Reena Gupta is representing Delhi at the ongoing COP28 in Dubai, with nearly more than 100 mayors and leaders of the world's leading cities united to confront the climate crisis.
Data from the European Union’s climate observatory shows surface temperatures of the world’s oceans surged to an unprecedented 20.96 degrees Celsius on July 30. This is indeed concerning as it surpasses all previous records. The urgency of addressing this trend has been underscored by the EU’s Copernicus Climate Change Service. Climate change remains a critical issue, and efforts to address it are crucial. Rising ocean surface temperatures have significant implications for both marine ecosystems and global climate.
Addressing the implications of rising ocean surface temperatures requires concerted efforts to mitigate climate change, reduce greenhouse gas emissions, and protect marine ecosystems through sustainable practices and conservation measures. This calls for international cooperation and policies to safeguard the health and resilience of the world’s oceans and the countless benefits they provide to the planet and human societies. Ironically, addressing climate change and its impact, including warmer oceans, has been a complex and challenging process. While some progress has been made, there are several reasons for the perceived slowness in action.
Climate change is a multifaceted and interconnected problem that involves various sectors of society, from energy production to transportation, agriculture, and more. Finding comprehensive solutions requires coordinated efforts across different industries and regions. Climate policies can be politically sensitive and face resistance from various stakeholders, including industries that may be impacted by regulatory changes. Balancing short-term economic interests with long-term environmental goals can lead to delays in decision-making. Transitioning to more sustainable practices and technologies may require upfront investments and potentially disrupt established economic systems. Some governments and leaders may be hesitant to make these changes due to concerns about economic stability and growth. Climate change is a global issue that requires collaboration among countries with differing priorities, resources, and responsibilities. Negotiating and implementing international agreements can be time-consuming. While public awareness of climate change has grown, sustained pressure from citizens and advocacy groups is necessary to motivate governments and leaders to take decisive action. Developing and implementing effective policies that lead to meaningful change can be complex, and requires careful planning, resources, and monitoring. Politicians often have relatively short terms in office, which can lead to a focus on shortterm goals rather than long-term, complex issues like climate change. Despite these challenges, there have been important developments, such as the Paris Agreement, increased investments in renewable energy, and growing awareness of climate issues.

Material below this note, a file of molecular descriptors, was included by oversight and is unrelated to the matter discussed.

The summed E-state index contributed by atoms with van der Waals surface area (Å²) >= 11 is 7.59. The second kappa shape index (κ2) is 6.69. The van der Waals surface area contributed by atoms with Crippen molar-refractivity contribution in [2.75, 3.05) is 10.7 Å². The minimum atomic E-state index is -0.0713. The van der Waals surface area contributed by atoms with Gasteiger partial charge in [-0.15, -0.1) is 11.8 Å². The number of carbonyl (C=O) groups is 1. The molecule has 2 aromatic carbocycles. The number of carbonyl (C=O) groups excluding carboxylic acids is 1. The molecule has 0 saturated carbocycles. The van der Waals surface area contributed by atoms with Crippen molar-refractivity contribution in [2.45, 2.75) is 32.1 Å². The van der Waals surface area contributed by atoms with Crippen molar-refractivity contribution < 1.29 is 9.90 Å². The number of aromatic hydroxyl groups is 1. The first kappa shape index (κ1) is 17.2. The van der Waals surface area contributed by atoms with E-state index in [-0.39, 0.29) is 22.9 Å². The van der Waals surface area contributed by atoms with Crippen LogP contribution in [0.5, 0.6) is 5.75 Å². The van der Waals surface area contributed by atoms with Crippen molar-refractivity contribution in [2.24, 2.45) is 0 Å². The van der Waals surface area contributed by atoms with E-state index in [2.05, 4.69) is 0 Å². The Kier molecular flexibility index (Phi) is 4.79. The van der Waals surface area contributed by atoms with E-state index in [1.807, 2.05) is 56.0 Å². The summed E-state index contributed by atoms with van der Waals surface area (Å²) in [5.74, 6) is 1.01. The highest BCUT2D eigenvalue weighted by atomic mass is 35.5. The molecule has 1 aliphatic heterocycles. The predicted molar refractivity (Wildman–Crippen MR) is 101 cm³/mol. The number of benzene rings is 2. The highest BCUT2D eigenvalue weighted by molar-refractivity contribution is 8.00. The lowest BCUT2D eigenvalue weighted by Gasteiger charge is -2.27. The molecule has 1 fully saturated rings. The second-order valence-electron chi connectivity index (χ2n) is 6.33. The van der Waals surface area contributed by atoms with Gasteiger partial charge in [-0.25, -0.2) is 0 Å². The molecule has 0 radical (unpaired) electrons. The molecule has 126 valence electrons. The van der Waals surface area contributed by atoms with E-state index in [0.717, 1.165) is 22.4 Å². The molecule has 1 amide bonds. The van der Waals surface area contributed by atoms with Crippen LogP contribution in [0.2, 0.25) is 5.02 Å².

As awareness continues to grow and the impacts of climate change become more evident, there is hope that governments and global leaders will increasingly prioritise action to mitigate climate change and address the warming of our oceans. Public pressure, technological advancements, and a shared understanding of the urgency of the situation are all factors that can contribute to accelerating the pace of change. The elephant in the room though is the growing economic divide between the people of the world; the rich are getting richer by polluting more, while the poor find themselves increasingly unable to combat the impacts of this excess.